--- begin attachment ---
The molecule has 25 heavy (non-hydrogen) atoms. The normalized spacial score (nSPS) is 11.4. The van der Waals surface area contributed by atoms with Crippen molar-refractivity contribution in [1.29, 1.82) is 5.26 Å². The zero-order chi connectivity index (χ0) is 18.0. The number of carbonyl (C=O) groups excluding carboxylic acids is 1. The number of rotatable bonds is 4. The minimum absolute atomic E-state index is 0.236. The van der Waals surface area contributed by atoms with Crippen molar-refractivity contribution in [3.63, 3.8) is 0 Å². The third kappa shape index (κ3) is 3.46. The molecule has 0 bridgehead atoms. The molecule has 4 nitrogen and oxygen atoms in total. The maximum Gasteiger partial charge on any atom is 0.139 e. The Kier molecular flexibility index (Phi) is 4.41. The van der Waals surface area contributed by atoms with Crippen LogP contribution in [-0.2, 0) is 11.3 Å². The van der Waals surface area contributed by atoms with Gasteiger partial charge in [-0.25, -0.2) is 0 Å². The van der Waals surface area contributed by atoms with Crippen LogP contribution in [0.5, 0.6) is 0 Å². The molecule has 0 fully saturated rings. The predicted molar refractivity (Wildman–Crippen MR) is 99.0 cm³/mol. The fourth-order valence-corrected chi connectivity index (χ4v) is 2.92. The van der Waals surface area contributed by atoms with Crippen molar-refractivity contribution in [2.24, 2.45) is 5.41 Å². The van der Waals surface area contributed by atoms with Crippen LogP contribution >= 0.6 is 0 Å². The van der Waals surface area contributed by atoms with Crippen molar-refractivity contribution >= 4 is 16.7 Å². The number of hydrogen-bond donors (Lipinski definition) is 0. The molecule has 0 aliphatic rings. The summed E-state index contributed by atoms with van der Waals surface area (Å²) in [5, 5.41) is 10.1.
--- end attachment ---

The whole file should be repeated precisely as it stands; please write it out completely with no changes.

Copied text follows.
The molecule has 25 heavy (non-hydrogen) atoms. The normalized spacial score (nSPS) is 11.4. The van der Waals surface area contributed by atoms with Crippen molar-refractivity contribution in [1.29, 1.82) is 5.26 Å². The zero-order chi connectivity index (χ0) is 18.0. The number of carbonyl (C=O) groups excluding carboxylic acids is 1. The number of rotatable bonds is 4. The minimum absolute atomic E-state index is 0.236. The van der Waals surface area contributed by atoms with Crippen molar-refractivity contribution in [3.63, 3.8) is 0 Å². The third kappa shape index (κ3) is 3.46. The molecule has 0 bridgehead atoms. The molecule has 4 nitrogen and oxygen atoms in total. The maximum Gasteiger partial charge on any atom is 0.139 e. The Kier molecular flexibility index (Phi) is 4.41. The van der Waals surface area contributed by atoms with Crippen LogP contribution in [-0.2, 0) is 11.3 Å². The van der Waals surface area contributed by atoms with Gasteiger partial charge in [-0.25, -0.2) is 0 Å². The van der Waals surface area contributed by atoms with Crippen LogP contribution in [0.5, 0.6) is 0 Å². The molecule has 0 fully saturated rings. The predicted molar refractivity (Wildman–Crippen MR) is 99.0 cm³/mol. The fourth-order valence-corrected chi connectivity index (χ4v) is 2.92. The van der Waals surface area contributed by atoms with Crippen molar-refractivity contribution in [2.24, 2.45) is 5.41 Å². The van der Waals surface area contributed by atoms with Crippen LogP contribution >= 0.6 is 0 Å². The van der Waals surface area contributed by atoms with Crippen molar-refractivity contribution >= 4 is 16.7 Å². The number of hydrogen-bond donors (Lipinski definition) is 0. The molecule has 0 aliphatic rings. The summed E-state index contributed by atoms with van der Waals surface area (Å²) in [5, 5.41) is 10.1.